That program will include student retention specialists who will meet with every parent trying to leave the district to see if they can change their minds, or at least learn why the student is leaving to try to address the issue and keep future students from leaving for the same reason. That program would be funded by a stipend for existing employees who take on the new duties.
“That type of system doesn’t exist right now and it’s hurting us,” Trujillo said.
But stopping the exodus from TUSD will be a tall order. The district’s enrollment has been on a downward trajectory for decades. In 2008, the district taught more than 56,000 students, but the latest numbers show just 44,029 students — 883 students fewer than the district had initially budgeted for this year, according to Renee Weatherless, the district’s executive finance officer.
And the district typically loses another 150 to 300 students per year around the winter break, which could drive up the cost of cuts to more than $6 million, Trujillo noted.
Trujillo said the largest chunk of departing students came from six schools that lost their magnet status this year after the schools failed to meet diversity goals outlined in the district’s decades-old desegregation case.
Besides losing funding for specialty programs like communications and fine arts, the schools lost their enrollment extended boundaries, and transportation options for students beyond those neighborhood boundaries, making it harder for students to attend.
Tracking where, exactly, students go after leaving the district has proven difficult, Trujillo said. But one thing is for sure: The increased competition from charters is siphoning students away.
“They’re going to charters — we know that,” Trujillo said.
TUSD isn’t alone in losing students, Hernandez said, but the district’s case is an extreme example. And for districts with declining enrollments, the state’s new current-year funding formula has made budgeting much more difficult, he said.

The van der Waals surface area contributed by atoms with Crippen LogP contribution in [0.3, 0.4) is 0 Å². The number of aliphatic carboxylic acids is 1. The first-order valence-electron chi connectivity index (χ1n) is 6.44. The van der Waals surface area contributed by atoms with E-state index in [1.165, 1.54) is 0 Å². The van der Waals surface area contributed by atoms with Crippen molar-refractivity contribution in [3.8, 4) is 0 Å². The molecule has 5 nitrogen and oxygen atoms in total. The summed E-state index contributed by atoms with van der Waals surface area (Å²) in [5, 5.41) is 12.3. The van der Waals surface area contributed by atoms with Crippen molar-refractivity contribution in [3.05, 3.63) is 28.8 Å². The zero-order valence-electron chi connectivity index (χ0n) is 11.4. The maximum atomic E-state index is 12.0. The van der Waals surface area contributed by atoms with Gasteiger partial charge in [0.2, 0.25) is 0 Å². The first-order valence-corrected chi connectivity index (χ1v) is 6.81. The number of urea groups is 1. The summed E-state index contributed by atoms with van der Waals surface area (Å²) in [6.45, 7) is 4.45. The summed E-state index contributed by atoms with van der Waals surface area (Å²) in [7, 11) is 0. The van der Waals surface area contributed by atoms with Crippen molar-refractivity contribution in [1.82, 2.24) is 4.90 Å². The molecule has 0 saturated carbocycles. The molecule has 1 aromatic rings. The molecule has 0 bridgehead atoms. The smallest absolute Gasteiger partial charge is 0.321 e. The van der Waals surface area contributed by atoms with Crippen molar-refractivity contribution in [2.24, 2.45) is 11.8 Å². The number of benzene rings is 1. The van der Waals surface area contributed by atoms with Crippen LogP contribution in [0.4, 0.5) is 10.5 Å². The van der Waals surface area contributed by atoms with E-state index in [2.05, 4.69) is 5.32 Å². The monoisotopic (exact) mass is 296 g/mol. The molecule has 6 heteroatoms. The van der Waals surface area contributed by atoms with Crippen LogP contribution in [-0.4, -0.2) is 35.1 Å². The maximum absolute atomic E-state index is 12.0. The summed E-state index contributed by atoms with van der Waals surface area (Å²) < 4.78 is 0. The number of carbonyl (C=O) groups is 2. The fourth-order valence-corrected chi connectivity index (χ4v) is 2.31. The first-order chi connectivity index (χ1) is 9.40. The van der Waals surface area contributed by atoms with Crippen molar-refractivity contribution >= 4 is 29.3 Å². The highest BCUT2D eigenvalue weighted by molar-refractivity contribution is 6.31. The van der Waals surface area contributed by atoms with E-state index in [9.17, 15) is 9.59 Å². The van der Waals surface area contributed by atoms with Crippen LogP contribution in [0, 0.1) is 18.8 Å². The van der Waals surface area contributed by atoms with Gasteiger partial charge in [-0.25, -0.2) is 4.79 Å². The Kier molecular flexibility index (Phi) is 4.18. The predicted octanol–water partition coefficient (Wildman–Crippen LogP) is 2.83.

Schools don’t know their official average daily membership, the head count used to determine per-pupil funding, until the 100th day of school, usually in January. But they’re paid out in monthly checks based on their real-time attendance, and the total annual allocation is calculated on the 100th day enrollment. That means schools have to essentially guess what their enrollment will be, and budget accordingly.
“You’re chasing a moving target to the 100th day,” he said.
Weatherless noted that if the district underestimated enrollment, the state wouldn’t pay them for above-expected enrollment. So they’re forced to make optimistic estimates about enrollment on the 100th day of school, and adjust down to ensure they’re not leaving money on the table.
Hernandez noted that Republican state lawmakers voted to change the law in 2015 to bring district schools into parity with charter schools, which have always been subject to current-year funding.
But the change has been wildly unpopular at district schools, which now must make real-time adjustments to budgets after teacher contracts have been signed, leaving them with few options to make cuts.
“The problem with it is that for districts like TUSD, which have declining enrollment, you have to cut like $6 million in November. You normally wouldn’t have to do that,” Hernandez said.